Disclaimer TrustsPurpose: To minimize or eliminate federal estate taxes for a married couple.
How does it work? After the death of the first spouse, the surviving spouse has the option of disclaiming all or part of the estate of the first spouse to die. The assets that are disclaimed are transferred to the Disclaimer Trust, and are not included in the estate of the surviving spouse when he or she dies. The disclaimer trust will probably have the same distribution plan as the living trust, but the couple can also specify a different distribution plan for the disclaimer trust.
Why use a disclaimer trust? Currently the exclusion amount for the estate tax is $5.43 million, but over the years the exclusion amount has changed considerably. Most estates may be excluded for now, but Congress can always change the law. For more information, see the Portability PageWhat are the problems with disclaimer trusts? The decision to disclaim must be made within nine months of the date of death, and the person making the disclaimer cannot have received any benefits from the asset being disclaimed. If the surviving spouse does not remember this deadline, or does not understand it, the disclaimer trust won't work, and, depending on the circumstances, the estate could face heavy taxes.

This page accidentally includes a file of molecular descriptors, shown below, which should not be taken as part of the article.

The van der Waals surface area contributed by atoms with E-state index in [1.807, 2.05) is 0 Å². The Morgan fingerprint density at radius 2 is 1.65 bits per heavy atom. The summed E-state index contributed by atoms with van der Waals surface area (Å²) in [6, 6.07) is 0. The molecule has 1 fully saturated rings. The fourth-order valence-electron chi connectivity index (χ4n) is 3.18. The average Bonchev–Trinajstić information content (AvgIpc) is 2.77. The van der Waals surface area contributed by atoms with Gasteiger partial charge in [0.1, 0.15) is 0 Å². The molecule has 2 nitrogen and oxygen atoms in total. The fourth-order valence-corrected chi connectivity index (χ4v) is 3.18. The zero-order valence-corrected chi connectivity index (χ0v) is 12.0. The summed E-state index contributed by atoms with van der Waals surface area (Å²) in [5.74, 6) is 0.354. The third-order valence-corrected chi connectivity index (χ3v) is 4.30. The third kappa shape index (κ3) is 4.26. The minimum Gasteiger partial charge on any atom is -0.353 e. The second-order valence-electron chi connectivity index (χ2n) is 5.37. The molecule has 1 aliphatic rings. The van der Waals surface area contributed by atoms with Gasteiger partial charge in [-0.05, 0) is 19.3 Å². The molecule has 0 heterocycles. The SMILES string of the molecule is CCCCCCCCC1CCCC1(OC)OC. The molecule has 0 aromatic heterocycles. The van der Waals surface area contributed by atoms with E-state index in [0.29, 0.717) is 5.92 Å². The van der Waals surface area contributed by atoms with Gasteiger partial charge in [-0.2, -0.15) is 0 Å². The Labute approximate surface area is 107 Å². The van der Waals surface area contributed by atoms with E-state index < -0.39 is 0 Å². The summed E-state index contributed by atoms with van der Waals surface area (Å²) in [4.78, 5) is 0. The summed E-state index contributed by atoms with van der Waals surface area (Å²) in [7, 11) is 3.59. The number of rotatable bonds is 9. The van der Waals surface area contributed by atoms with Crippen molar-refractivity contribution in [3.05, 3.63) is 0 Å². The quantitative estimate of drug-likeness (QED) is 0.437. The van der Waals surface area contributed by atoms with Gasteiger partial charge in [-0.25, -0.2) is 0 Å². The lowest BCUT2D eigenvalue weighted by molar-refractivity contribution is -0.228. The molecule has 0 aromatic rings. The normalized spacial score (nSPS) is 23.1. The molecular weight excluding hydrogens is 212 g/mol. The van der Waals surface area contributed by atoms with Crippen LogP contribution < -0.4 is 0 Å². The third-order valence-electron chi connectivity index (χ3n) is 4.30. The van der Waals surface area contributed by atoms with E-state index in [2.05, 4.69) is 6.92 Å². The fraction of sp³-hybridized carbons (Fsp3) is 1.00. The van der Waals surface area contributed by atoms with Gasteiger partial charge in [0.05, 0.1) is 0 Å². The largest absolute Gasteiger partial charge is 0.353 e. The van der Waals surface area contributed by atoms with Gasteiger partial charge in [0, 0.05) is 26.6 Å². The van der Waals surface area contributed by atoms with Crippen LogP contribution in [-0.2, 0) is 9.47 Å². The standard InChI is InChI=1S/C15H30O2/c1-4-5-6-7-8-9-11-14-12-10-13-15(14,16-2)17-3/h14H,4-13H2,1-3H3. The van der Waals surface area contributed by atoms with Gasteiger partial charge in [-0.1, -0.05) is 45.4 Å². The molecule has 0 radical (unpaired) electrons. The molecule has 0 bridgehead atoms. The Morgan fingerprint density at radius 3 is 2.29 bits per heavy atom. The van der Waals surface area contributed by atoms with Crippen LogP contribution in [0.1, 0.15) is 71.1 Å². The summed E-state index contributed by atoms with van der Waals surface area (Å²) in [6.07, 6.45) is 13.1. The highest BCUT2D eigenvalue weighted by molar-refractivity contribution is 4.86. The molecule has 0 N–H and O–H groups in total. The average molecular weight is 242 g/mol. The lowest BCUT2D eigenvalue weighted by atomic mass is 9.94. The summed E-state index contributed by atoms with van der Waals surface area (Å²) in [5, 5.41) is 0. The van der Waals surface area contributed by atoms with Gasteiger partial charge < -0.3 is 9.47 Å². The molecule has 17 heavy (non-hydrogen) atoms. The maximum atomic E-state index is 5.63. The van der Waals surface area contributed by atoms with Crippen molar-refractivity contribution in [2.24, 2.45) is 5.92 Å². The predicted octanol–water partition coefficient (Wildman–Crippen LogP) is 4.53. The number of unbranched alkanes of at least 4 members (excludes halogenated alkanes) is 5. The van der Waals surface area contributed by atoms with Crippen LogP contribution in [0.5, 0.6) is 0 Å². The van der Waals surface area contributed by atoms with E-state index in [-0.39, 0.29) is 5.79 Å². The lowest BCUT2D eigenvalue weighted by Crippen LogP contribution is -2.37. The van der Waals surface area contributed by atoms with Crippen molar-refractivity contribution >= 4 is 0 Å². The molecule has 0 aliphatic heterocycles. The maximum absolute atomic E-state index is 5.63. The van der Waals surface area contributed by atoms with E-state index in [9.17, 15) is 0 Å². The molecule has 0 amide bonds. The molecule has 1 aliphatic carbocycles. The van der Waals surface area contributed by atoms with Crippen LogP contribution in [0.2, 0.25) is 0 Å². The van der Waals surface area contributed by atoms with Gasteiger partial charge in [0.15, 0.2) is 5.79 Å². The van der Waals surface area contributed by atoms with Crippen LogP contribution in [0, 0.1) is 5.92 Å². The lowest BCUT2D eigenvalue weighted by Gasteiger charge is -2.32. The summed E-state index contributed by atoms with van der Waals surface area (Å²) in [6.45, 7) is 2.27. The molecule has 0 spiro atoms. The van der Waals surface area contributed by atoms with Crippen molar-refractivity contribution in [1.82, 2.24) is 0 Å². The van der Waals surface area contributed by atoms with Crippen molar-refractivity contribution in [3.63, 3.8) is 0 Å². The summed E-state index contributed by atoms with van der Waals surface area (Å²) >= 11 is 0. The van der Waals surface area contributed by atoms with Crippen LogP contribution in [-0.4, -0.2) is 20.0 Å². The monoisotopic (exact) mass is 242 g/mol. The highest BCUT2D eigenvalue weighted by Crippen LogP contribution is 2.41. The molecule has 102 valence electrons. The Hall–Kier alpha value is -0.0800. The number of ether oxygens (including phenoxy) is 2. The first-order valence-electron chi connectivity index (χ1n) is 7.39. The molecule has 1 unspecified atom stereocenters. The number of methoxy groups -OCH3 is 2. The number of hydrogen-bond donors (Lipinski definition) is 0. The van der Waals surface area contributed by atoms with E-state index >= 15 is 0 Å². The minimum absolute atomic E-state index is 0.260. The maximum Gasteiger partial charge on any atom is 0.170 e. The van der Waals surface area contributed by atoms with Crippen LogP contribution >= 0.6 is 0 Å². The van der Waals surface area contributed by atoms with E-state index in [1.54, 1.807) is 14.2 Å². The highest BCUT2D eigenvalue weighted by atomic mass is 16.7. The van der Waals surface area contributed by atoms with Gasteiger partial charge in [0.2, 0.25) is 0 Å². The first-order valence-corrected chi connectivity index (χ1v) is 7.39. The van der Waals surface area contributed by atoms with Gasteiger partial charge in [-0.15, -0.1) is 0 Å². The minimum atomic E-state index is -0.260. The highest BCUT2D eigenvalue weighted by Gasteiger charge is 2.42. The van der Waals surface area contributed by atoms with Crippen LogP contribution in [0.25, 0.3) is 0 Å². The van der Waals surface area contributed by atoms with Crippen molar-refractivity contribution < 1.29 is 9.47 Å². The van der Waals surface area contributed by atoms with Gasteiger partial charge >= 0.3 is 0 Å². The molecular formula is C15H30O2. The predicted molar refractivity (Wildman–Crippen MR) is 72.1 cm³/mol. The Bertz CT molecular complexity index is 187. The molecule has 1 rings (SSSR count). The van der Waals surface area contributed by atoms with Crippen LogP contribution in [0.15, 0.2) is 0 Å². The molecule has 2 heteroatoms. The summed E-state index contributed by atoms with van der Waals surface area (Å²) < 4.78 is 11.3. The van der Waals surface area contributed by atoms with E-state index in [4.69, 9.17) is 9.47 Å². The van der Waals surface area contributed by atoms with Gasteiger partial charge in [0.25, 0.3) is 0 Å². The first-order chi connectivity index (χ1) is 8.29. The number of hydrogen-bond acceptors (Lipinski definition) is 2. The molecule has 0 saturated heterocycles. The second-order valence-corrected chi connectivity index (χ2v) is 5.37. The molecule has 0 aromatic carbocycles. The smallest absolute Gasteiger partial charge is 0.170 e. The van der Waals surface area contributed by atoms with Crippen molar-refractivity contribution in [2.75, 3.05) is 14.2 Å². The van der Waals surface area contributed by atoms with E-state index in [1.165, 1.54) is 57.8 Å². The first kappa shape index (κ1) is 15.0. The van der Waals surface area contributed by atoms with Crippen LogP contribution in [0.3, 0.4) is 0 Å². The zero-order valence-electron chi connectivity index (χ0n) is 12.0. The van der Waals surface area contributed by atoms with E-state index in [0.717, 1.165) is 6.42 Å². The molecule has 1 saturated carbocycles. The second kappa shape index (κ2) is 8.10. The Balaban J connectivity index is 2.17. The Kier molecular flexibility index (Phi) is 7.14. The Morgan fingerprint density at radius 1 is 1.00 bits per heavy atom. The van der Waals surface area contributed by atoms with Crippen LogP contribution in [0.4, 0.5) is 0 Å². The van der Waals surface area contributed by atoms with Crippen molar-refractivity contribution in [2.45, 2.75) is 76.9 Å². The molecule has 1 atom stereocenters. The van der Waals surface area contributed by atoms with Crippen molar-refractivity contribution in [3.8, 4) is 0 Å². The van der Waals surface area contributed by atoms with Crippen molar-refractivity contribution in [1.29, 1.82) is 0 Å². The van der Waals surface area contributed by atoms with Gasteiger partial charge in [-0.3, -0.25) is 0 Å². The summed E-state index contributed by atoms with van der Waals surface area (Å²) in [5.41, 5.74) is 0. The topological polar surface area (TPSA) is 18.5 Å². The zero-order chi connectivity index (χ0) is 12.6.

What are the benefits of disclaimer trusts? They are easier to work with than A-B trusts because if a disclaimer trust is not needed to reduce taxes, it is not used. On the other hand, if an A-B trust is required to be set up by the language of a trust, the trustee has an obligation to established the A-B trust, even if it will not reduce taxes. The alternative is to spend thousands of dollars to get a court order saying that the A-B trust does not need to be established.
The advantage of a disclaimer trust, compared to using portability, is that an estate tax return is not required. That can result in a savings of $2,000 to $3,000 for the estate.